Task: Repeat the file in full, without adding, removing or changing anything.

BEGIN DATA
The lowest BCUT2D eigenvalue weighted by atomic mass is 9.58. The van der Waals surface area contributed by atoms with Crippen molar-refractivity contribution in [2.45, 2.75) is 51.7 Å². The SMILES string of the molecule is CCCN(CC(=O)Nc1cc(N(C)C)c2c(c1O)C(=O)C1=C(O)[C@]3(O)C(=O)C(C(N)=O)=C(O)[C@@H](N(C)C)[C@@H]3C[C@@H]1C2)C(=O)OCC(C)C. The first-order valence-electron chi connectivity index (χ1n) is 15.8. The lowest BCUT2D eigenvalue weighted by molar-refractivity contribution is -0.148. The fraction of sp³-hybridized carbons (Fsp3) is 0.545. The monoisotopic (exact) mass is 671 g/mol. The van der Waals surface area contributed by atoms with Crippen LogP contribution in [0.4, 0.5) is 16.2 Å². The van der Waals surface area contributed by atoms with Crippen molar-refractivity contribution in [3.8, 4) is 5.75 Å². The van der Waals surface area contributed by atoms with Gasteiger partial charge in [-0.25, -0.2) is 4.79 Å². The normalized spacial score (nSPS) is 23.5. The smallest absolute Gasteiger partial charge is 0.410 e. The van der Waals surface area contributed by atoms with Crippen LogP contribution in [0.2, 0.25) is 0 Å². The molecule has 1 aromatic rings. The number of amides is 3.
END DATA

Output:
The lowest BCUT2D eigenvalue weighted by atomic mass is 9.58. The van der Waals surface area contributed by atoms with Crippen molar-refractivity contribution in [2.45, 2.75) is 51.7 Å². The SMILES string of the molecule is CCCN(CC(=O)Nc1cc(N(C)C)c2c(c1O)C(=O)C1=C(O)[C@]3(O)C(=O)C(C(N)=O)=C(O)[C@@H](N(C)C)[C@@H]3C[C@@H]1C2)C(=O)OCC(C)C. The first-order valence-electron chi connectivity index (χ1n) is 15.8. The lowest BCUT2D eigenvalue weighted by molar-refractivity contribution is -0.148. The fraction of sp³-hybridized carbons (Fsp3) is 0.545. The monoisotopic (exact) mass is 671 g/mol. The van der Waals surface area contributed by atoms with Crippen LogP contribution in [0.4, 0.5) is 16.2 Å². The van der Waals surface area contributed by atoms with Crippen molar-refractivity contribution in [3.8, 4) is 5.75 Å². The van der Waals surface area contributed by atoms with Gasteiger partial charge in [-0.25, -0.2) is 4.79 Å². The normalized spacial score (nSPS) is 23.5. The smallest absolute Gasteiger partial charge is 0.410 e. The van der Waals surface area contributed by atoms with Crippen LogP contribution in [0.2, 0.25) is 0 Å². The molecule has 1 aromatic rings. The number of amides is 3.